These days Starbucks coffee shops are a common sight on almost every corner, in almost every major American and European city in the world–except Italy. Italy resisted all these years without a Starbucks, but the first shop opened in Milan on September 7, 2018. The coffeeshop is in Piazza Cordusio, and on the opening day people queued for three hours to have their latte at the first Starbucks in Italy.
Think it’s weird Starbucks took so long to break into the Italian market? Well, a quick review of Starbucks’ history will show that it’s probably not.
The first Starbucks was a store for coffee grounds and coffee equipment. After a trip to Milan, Howard Schultz, the Director of Retail Operations and Marketing, advised the founders that they should also begin to sell coffee-based drinks and espresso in the shops. Initially the three founders of the company rejected the idea and Schultz left to found his own chain of coffee houses, Il Giornale (“The Newspaper,” in Italian). A few years later the original founders sold the Starbucks company to Schultz, and he rebranded his shops as Starbucks.
It was the beginning of Starbucks as we know it today, and as you can see the Italian influence on this brand have been strong from the beginning. After his initial trip to Milan, Schultz realized that in Italy coffee shops or bars have always been a place to stay, relax, discuss and meet. He named his first stores Il Giornale for this reason. What better place to get caught up on the morning newspaper, to meet friends and discuss current events? Schultz wanted his coffee shops to be that place, a sort of living room outside your own home, which has always been part of the charm of Italian bars.
This type of vibe is still very much present in most of Italian coffee shops everywhere. Get inside one of these places and you’ll find the same atmosphere that Starbucks shops everywhere are trying to replicate. Schultz’s idea was to export and franchise an Italian-style coffee shop to North America, to bring the Italian experience to his shores. Even the names of Starbucks coffee sizes (grande, venti) are in Italian.
For this reason Italy has long been a no-go zone for Starbucks. Not only would it be much more difficult to compete with the original but can you image the brand damage if, say, an Italian newspaper were to run a headline proclaiming “Italians Reject Starbucks’ Coffee?” Suddenly Starbucks will look middling and inauthentic, the risk has just been too great. Another problem is that the mild taste of Starbucks coffee likely won’t appeal to Italians while serving anything stronger may put off tourists who will file into the shops for a little piece of home (and, one imagines, would be the real target market for Starbucks).
Over the years Starbucks has developed its own, strong brand identity. Today the company appeals to a mass of young, modern city dwellers that use the shops as a refuge where they can escape the frenzy of city life. Thanks to free Wi-Fi, a new kind of customer has emerged: the freelance, work-at-home professionals that want to escape the boredom and solitude of their home office to spend their work day in a comfortable, quiet but lively area. Free wi-fi has been, in most cases, part of cafés and pubs’ offering for a while, even though mostly in larger centres: Starbucks will then join an already long list of premises perfect to work in. Surely, Starbucks free, all day wi-fi policy would be really appreciated in smaller towns and villages in Italy, where it is somehow still difficult to find a good spot to work on your computer when not at home.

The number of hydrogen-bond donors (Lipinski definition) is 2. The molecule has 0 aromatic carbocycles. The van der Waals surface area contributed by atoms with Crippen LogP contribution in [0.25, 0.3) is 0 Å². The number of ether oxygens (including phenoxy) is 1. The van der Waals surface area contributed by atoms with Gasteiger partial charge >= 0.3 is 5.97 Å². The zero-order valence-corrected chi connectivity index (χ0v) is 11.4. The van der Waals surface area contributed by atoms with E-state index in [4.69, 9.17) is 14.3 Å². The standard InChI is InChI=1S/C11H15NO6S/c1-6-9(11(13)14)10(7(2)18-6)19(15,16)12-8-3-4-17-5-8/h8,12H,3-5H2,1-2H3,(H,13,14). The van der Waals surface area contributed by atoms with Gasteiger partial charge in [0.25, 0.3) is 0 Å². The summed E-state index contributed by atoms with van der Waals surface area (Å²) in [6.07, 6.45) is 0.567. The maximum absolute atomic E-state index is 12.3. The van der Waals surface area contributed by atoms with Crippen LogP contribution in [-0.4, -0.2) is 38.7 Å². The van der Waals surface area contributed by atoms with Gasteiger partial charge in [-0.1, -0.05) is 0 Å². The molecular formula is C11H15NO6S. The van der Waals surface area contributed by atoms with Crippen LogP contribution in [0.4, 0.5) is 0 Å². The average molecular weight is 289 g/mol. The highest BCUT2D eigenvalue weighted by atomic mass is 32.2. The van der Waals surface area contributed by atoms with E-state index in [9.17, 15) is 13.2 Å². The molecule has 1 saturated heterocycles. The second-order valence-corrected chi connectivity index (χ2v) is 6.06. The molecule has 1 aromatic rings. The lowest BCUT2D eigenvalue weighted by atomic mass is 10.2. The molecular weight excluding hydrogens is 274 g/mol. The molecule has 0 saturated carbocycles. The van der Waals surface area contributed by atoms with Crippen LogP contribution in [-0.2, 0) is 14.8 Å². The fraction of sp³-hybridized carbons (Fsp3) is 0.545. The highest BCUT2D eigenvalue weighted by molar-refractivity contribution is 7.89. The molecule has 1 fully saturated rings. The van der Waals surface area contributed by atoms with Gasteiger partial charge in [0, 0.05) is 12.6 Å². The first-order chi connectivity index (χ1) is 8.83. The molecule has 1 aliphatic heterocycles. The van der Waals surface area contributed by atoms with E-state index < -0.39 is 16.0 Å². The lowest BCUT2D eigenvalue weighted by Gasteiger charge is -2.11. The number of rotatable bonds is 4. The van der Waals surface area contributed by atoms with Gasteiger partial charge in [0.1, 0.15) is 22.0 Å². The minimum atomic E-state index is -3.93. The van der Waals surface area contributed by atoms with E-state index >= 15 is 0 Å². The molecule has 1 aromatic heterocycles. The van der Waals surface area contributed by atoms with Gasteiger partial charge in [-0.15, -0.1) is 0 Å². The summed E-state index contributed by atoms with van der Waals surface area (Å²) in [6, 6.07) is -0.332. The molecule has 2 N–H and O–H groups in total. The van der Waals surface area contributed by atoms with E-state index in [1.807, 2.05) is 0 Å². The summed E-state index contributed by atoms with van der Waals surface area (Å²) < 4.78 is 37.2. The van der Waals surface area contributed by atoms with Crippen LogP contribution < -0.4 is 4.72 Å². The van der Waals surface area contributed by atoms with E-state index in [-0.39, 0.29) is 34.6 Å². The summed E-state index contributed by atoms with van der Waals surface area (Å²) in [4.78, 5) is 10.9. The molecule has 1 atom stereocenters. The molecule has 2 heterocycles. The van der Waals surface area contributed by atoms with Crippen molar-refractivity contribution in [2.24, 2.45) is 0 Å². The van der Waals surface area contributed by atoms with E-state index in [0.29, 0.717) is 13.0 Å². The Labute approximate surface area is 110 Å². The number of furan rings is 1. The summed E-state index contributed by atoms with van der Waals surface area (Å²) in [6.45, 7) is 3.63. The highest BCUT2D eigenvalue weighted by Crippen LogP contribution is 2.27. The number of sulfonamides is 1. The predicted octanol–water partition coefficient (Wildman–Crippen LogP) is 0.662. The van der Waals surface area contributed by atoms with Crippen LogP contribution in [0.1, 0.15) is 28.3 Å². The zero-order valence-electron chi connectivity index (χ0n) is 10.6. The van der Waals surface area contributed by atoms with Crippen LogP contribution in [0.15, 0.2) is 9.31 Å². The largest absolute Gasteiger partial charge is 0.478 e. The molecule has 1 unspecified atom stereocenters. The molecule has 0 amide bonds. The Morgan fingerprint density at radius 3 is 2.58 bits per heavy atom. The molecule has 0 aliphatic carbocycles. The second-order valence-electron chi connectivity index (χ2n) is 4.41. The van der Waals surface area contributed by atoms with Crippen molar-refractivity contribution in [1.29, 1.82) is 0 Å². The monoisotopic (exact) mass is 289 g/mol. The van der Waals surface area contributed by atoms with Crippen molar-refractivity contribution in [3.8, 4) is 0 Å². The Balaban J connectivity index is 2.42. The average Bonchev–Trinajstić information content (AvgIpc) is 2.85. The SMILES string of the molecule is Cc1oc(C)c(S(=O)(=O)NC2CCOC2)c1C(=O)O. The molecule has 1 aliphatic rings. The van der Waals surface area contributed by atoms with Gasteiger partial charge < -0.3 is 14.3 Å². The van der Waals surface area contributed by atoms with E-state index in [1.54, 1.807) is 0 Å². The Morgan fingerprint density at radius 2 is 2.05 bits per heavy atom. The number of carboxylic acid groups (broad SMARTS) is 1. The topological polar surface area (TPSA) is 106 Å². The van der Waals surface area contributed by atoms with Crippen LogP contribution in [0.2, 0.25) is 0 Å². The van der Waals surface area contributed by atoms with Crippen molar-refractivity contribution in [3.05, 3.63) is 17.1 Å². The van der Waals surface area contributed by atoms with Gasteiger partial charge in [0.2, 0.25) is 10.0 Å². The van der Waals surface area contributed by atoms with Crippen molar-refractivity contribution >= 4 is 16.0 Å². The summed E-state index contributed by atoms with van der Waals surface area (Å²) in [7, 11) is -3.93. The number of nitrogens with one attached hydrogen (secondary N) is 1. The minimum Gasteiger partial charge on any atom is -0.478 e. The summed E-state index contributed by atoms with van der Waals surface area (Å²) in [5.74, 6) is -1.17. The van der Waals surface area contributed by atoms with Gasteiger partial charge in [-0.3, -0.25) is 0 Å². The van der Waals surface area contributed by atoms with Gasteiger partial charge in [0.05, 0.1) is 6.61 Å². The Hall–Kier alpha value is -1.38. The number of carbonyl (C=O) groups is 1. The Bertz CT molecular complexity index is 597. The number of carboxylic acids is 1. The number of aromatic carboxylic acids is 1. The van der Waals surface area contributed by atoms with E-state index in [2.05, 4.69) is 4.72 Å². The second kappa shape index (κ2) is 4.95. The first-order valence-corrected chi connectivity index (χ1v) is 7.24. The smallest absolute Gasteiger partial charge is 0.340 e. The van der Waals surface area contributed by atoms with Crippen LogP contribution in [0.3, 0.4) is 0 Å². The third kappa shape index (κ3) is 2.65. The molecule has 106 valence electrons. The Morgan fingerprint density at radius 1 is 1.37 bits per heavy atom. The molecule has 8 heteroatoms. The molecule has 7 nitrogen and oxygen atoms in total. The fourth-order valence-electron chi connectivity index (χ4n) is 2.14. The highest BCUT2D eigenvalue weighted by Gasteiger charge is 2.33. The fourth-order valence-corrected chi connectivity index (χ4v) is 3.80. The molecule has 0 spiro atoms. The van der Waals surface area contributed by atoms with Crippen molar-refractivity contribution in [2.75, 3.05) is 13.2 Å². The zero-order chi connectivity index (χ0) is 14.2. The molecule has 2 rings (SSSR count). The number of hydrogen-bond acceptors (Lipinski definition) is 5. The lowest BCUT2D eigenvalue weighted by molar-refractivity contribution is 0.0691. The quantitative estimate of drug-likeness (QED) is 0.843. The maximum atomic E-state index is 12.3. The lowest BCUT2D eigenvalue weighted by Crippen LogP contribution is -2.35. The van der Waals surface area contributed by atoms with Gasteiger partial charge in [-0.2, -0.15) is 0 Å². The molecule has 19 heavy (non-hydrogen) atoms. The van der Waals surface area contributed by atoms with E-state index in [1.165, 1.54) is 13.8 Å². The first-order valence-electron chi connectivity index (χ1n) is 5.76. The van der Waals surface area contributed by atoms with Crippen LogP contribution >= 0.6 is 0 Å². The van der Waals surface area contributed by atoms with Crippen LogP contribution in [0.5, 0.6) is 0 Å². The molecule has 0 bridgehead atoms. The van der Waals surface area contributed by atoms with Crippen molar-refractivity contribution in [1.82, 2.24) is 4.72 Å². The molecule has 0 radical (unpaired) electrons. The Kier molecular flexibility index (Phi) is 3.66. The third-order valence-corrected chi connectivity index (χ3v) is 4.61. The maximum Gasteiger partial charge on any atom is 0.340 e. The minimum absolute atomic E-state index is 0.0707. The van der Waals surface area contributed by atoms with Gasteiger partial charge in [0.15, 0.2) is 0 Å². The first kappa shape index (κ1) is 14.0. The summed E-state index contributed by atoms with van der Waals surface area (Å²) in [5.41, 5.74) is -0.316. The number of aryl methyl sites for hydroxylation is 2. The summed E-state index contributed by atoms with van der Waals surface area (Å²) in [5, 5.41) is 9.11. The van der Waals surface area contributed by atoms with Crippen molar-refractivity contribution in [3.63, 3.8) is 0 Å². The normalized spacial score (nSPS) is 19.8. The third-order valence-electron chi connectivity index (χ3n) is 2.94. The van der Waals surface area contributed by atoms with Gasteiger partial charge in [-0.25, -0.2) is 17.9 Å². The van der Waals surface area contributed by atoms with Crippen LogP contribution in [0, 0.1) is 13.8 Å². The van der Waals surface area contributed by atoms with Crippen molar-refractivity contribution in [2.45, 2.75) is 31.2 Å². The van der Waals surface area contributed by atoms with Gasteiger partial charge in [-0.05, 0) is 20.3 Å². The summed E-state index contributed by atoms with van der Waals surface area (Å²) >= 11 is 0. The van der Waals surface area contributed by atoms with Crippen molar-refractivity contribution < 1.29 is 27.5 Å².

This, by the way, is the reason why in Italy you’ll find elegant bars and coffee houses and internet points that look like they’re still in the late 1990s, but almost nothing in between. As you can imagine, a Starbucks without Wi-Fi and looking exactly like any other coffee shop has little to no appeal for Italians.
Or does it?
A new generation of Italians, young, modern, always connected, has known about Starbucks outside of Italy for some time. They see Starbucks in movies, on TV and mentioned in magazines and they want to sample for themselves. While many North Americans dream of emulating Italians, in Italy it is often the other way around and Starbucks is actually seen as sort of exotic just for being foreign.
While the coffee may not be anything to write home about–and don’t even get me started on the frappuccinos–the atmosphere of Starbucks is that laidback, modern cool that will likely draw in the younger Italians, especially those working in the fields of design, communications and marketing. It may be a small niche, but it’s a niche that’s been clamoring for the Starbucks experience in Italy. And it seems that their voices have been heard.
So if you’ve visited Italy and been stricken to realize that your beloved Starbucks is nowhere to be seen, now you know why. Never fear, for in the near future Starbucks will likely be popping up in major Italian cities. Nevertheless, If you are visiting Italy–whether or not there is a Starbucks around–we suggest stopping into a real Italian bar or cafe for the authentic experience that Starbucks has built an empire emulating. The coffee may be a bit strong for your tastes, but as they say, When in Rome…